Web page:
These eight short stories explore issues of sex, guilt, family expectations and more in modern India.
Gautam (Andy Leelu, 2012) shows his characters getting caught up in various kinds of traps—involving class and education differences, sex, guilt and societal expectations—and he details how they respond, which is usually with stoic acceptance. In the title story, for example, Mohammed at first loathes Mary because she treats him as less than equal, though both are servants. When their employers, the Negis, go on vacation, Mohammed is instructed to assist Mary in their absence. He correctly suspects her of being Mr. Negi’s mistress and feels unsettled by her sexuality. She gives him old clothes belonging to Mr. Negi; when Mrs. Negi remarks that Mohammed looks “dashing” upon her return, Mr. Negi is displeased—and Mrs. Negi is even more so when she discovers Mary’s affair with her husband. Both employees are fired. Somehow, they put aside their differences: “Mary brought Mohammed lunch one day and never stopped.” Elsewhere, in “Easy Savitri,” the titular womanturns to prostitution to survive after her abusive husband’s early death. The narrator, a young man with good looks and intelligence, takes advantage of her daughter Pankhuri’s adoration of him; to disguise the pregnancy, Savitri marries her daughter off to a widower. The narrator knows he’s done wrong, yet Savitri blesses him as he’s leaving: “It was by far the most difficult moment of my life. But Savitri was easy. Easy as ever.” Sometimes, Gautam’s usage and phrasing can be peculiar, clumsy or opaque: “A few kicks here and there are acceptable…so far the devil provides the essentials to remain on its side”; “Cohabitation of two immiscible feelings in a pristine heart can put the life on a cliff-hanger”; “Mohammed felt sized.” However, Gautam can achieve some evocative images, as when Savitri imagines the future as yards of plain uncut cloth, the present as a sewing machine, and the past like “wash and wear [that] has the smell of everything familiar.”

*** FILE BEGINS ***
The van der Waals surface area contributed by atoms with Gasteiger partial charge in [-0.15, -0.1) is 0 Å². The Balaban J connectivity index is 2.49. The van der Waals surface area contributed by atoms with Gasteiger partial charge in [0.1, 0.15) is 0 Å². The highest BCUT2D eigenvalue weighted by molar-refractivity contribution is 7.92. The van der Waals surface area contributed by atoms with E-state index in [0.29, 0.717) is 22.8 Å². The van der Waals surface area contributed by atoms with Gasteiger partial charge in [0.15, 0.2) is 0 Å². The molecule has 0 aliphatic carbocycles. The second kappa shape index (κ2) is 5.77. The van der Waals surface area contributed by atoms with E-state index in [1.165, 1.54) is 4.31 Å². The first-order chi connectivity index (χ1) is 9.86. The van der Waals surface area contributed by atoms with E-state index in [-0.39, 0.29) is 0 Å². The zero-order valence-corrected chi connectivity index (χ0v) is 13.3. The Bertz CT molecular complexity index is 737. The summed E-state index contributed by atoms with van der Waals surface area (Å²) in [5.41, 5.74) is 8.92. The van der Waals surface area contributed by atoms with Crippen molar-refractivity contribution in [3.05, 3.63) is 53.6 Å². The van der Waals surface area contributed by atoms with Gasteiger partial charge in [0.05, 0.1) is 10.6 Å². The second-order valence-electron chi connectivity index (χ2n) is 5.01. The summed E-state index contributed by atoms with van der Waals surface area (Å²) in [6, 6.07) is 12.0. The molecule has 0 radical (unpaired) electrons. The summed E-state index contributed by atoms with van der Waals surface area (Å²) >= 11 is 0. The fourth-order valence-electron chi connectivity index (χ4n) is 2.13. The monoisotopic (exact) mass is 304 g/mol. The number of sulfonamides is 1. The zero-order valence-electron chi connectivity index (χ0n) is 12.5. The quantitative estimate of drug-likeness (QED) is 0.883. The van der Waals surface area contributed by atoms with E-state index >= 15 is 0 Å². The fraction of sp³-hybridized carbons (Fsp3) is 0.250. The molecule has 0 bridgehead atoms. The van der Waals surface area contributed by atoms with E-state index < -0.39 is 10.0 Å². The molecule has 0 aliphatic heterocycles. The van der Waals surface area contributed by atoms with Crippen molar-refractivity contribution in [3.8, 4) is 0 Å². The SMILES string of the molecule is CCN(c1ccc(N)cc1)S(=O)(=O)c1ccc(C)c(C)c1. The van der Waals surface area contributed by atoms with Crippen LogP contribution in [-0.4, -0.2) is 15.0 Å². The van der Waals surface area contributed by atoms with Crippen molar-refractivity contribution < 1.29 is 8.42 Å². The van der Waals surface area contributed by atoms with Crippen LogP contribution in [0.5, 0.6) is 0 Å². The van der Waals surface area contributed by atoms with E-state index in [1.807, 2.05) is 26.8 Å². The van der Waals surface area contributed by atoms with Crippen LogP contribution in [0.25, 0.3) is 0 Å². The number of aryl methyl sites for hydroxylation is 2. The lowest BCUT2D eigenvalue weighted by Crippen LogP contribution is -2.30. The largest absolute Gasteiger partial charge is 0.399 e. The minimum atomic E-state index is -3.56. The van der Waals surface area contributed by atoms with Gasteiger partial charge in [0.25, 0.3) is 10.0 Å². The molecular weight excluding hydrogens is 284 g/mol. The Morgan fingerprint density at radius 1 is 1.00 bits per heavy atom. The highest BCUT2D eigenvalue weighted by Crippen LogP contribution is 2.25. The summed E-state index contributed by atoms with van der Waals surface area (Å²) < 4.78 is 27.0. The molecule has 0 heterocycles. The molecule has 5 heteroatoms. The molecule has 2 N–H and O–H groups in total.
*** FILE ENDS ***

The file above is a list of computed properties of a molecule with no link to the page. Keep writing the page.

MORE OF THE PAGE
A somewhat rough but insightful look at how people endure.